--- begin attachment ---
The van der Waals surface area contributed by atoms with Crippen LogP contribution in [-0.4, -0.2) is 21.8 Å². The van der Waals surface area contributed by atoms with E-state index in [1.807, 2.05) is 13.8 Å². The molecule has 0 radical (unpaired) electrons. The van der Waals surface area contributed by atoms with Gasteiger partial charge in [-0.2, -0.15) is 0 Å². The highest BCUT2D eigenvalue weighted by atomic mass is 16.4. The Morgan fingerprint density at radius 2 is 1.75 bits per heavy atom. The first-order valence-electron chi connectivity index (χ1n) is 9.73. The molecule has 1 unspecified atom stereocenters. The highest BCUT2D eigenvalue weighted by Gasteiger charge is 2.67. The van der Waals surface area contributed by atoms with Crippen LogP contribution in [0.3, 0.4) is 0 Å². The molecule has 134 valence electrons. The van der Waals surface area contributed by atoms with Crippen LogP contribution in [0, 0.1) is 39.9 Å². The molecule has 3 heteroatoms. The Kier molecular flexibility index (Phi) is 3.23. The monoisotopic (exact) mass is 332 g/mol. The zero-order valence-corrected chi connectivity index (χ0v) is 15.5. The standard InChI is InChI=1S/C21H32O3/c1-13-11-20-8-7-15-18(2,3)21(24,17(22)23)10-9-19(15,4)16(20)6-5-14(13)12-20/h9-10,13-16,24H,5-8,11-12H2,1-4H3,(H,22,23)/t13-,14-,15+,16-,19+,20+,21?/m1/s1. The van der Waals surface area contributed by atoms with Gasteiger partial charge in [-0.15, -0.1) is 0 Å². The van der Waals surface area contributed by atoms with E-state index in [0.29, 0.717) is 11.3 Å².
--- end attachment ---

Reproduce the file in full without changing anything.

The van der Waals surface area contributed by atoms with Crippen LogP contribution in [-0.4, -0.2) is 21.8 Å². The van der Waals surface area contributed by atoms with E-state index in [1.807, 2.05) is 13.8 Å². The molecule has 0 radical (unpaired) electrons. The van der Waals surface area contributed by atoms with Gasteiger partial charge in [-0.2, -0.15) is 0 Å². The highest BCUT2D eigenvalue weighted by atomic mass is 16.4. The Morgan fingerprint density at radius 2 is 1.75 bits per heavy atom. The first-order valence-electron chi connectivity index (χ1n) is 9.73. The molecule has 1 unspecified atom stereocenters. The highest BCUT2D eigenvalue weighted by Gasteiger charge is 2.67. The van der Waals surface area contributed by atoms with Crippen LogP contribution in [0.3, 0.4) is 0 Å². The molecule has 134 valence electrons. The van der Waals surface area contributed by atoms with Crippen LogP contribution in [0, 0.1) is 39.9 Å². The molecule has 3 heteroatoms. The Kier molecular flexibility index (Phi) is 3.23. The monoisotopic (exact) mass is 332 g/mol. The zero-order valence-corrected chi connectivity index (χ0v) is 15.5. The standard InChI is InChI=1S/C21H32O3/c1-13-11-20-8-7-15-18(2,3)21(24,17(22)23)10-9-19(15,4)16(20)6-5-14(13)12-20/h9-10,13-16,24H,5-8,11-12H2,1-4H3,(H,22,23)/t13-,14-,15+,16-,19+,20+,21?/m1/s1. The van der Waals surface area contributed by atoms with Gasteiger partial charge in [-0.15, -0.1) is 0 Å². The van der Waals surface area contributed by atoms with E-state index in [0.29, 0.717) is 11.3 Å².